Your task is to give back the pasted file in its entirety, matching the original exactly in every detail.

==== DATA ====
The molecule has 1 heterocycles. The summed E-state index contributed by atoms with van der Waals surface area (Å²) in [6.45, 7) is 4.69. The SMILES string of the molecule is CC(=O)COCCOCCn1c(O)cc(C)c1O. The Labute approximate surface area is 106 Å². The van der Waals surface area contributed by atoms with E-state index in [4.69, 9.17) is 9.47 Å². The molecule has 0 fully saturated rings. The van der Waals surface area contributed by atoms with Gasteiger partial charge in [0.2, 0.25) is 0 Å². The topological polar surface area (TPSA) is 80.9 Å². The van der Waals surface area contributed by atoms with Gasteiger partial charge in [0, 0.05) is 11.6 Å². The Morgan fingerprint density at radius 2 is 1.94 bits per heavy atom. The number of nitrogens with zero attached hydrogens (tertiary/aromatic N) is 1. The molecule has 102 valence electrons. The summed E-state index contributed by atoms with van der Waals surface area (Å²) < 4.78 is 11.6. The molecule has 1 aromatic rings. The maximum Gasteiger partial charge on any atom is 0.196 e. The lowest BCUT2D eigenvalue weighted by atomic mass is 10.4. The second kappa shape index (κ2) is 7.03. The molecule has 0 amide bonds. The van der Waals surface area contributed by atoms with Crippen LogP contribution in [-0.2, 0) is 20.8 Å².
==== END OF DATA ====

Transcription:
The molecule has 1 heterocycles. The summed E-state index contributed by atoms with van der Waals surface area (Å²) in [6.45, 7) is 4.69. The SMILES string of the molecule is CC(=O)COCCOCCn1c(O)cc(C)c1O. The Labute approximate surface area is 106 Å². The van der Waals surface area contributed by atoms with E-state index in [4.69, 9.17) is 9.47 Å². The molecule has 0 fully saturated rings. The van der Waals surface area contributed by atoms with Gasteiger partial charge in [0.2, 0.25) is 0 Å². The topological polar surface area (TPSA) is 80.9 Å². The van der Waals surface area contributed by atoms with Gasteiger partial charge in [0, 0.05) is 11.6 Å². The Morgan fingerprint density at radius 2 is 1.94 bits per heavy atom. The number of nitrogens with zero attached hydrogens (tertiary/aromatic N) is 1. The molecule has 102 valence electrons. The summed E-state index contributed by atoms with van der Waals surface area (Å²) < 4.78 is 11.6. The molecule has 1 aromatic rings. The maximum Gasteiger partial charge on any atom is 0.196 e. The lowest BCUT2D eigenvalue weighted by atomic mass is 10.4. The second kappa shape index (κ2) is 7.03. The molecule has 0 amide bonds. The van der Waals surface area contributed by atoms with Crippen LogP contribution in [-0.2, 0) is 20.8 Å².